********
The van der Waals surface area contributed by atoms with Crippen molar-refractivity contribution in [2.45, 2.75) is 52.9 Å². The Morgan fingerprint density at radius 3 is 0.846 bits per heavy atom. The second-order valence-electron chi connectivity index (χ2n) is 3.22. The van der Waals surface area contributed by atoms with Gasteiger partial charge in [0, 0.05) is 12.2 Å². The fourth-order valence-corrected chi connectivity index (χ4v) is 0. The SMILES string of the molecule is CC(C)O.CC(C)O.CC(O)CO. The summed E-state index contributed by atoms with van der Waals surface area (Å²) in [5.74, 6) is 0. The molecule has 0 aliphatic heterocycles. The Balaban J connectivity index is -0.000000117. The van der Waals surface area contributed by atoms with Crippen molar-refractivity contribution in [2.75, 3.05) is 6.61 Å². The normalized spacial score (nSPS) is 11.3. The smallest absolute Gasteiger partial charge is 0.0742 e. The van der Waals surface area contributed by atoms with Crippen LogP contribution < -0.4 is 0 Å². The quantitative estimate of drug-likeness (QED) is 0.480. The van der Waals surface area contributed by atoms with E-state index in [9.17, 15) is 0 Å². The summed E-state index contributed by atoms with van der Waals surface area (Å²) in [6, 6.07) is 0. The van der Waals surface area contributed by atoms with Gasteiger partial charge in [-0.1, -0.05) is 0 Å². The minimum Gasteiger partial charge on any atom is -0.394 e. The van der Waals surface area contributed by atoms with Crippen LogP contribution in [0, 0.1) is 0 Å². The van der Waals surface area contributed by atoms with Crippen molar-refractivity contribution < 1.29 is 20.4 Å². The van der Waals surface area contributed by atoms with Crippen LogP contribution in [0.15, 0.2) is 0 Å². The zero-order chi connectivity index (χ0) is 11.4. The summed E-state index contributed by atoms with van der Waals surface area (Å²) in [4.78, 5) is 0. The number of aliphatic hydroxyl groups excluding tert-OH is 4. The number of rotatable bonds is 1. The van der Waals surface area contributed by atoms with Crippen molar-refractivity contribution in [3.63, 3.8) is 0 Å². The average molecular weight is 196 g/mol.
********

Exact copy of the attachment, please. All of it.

The van der Waals surface area contributed by atoms with Crippen molar-refractivity contribution in [2.45, 2.75) is 52.9 Å². The Morgan fingerprint density at radius 3 is 0.846 bits per heavy atom. The second-order valence-electron chi connectivity index (χ2n) is 3.22. The van der Waals surface area contributed by atoms with Gasteiger partial charge in [0, 0.05) is 12.2 Å². The fourth-order valence-corrected chi connectivity index (χ4v) is 0. The SMILES string of the molecule is CC(C)O.CC(C)O.CC(O)CO. The summed E-state index contributed by atoms with van der Waals surface area (Å²) in [5.74, 6) is 0. The molecule has 0 aliphatic heterocycles. The Balaban J connectivity index is -0.000000117. The van der Waals surface area contributed by atoms with Crippen molar-refractivity contribution in [2.75, 3.05) is 6.61 Å². The normalized spacial score (nSPS) is 11.3. The smallest absolute Gasteiger partial charge is 0.0742 e. The van der Waals surface area contributed by atoms with Crippen LogP contribution < -0.4 is 0 Å². The quantitative estimate of drug-likeness (QED) is 0.480. The van der Waals surface area contributed by atoms with E-state index in [9.17, 15) is 0 Å². The summed E-state index contributed by atoms with van der Waals surface area (Å²) in [6, 6.07) is 0. The van der Waals surface area contributed by atoms with Gasteiger partial charge in [-0.1, -0.05) is 0 Å². The minimum Gasteiger partial charge on any atom is -0.394 e. The van der Waals surface area contributed by atoms with Crippen LogP contribution in [0, 0.1) is 0 Å². The van der Waals surface area contributed by atoms with Crippen molar-refractivity contribution < 1.29 is 20.4 Å². The van der Waals surface area contributed by atoms with Crippen LogP contribution in [0.15, 0.2) is 0 Å². The zero-order chi connectivity index (χ0) is 11.4. The summed E-state index contributed by atoms with van der Waals surface area (Å²) in [4.78, 5) is 0. The number of aliphatic hydroxyl groups excluding tert-OH is 4. The number of rotatable bonds is 1. The van der Waals surface area contributed by atoms with Crippen molar-refractivity contribution in [3.63, 3.8) is 0 Å². The average molecular weight is 196 g/mol.